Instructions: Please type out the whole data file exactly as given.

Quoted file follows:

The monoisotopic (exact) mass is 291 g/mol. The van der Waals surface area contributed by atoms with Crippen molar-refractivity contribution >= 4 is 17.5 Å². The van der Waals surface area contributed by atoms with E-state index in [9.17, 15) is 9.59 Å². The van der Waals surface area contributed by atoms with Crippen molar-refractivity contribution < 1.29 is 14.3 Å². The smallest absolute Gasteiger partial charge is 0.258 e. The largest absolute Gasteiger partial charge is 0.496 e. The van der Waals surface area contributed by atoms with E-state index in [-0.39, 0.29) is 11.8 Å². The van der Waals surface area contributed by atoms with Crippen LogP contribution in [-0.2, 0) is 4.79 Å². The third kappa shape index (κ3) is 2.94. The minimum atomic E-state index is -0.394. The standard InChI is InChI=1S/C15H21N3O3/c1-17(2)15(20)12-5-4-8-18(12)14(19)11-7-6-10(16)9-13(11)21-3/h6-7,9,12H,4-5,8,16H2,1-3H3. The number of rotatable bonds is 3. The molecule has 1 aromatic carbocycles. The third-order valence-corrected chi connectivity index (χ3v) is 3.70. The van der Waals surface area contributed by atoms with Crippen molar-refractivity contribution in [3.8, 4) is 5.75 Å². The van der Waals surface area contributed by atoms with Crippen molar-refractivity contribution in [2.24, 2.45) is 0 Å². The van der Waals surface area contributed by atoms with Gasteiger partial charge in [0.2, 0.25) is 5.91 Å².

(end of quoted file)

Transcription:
The monoisotopic (exact) mass is 291 g/mol. The van der Waals surface area contributed by atoms with Crippen molar-refractivity contribution >= 4 is 17.5 Å². The van der Waals surface area contributed by atoms with E-state index in [9.17, 15) is 9.59 Å². The van der Waals surface area contributed by atoms with Crippen molar-refractivity contribution < 1.29 is 14.3 Å². The smallest absolute Gasteiger partial charge is 0.258 e. The largest absolute Gasteiger partial charge is 0.496 e. The van der Waals surface area contributed by atoms with E-state index in [-0.39, 0.29) is 11.8 Å². The van der Waals surface area contributed by atoms with Crippen LogP contribution in [-0.2, 0) is 4.79 Å². The third kappa shape index (κ3) is 2.94. The minimum atomic E-state index is -0.394. The standard InChI is InChI=1S/C15H21N3O3/c1-17(2)15(20)12-5-4-8-18(12)14(19)11-7-6-10(16)9-13(11)21-3/h6-7,9,12H,4-5,8,16H2,1-3H3. The number of rotatable bonds is 3. The molecule has 1 aromatic carbocycles. The third-order valence-corrected chi connectivity index (χ3v) is 3.70. The van der Waals surface area contributed by atoms with Crippen molar-refractivity contribution in [3.8, 4) is 5.75 Å². The van der Waals surface area contributed by atoms with Crippen molar-refractivity contribution in [2.24, 2.45) is 0 Å². The van der Waals surface area contributed by atoms with Gasteiger partial charge in [0.2, 0.25) is 5.91 Å².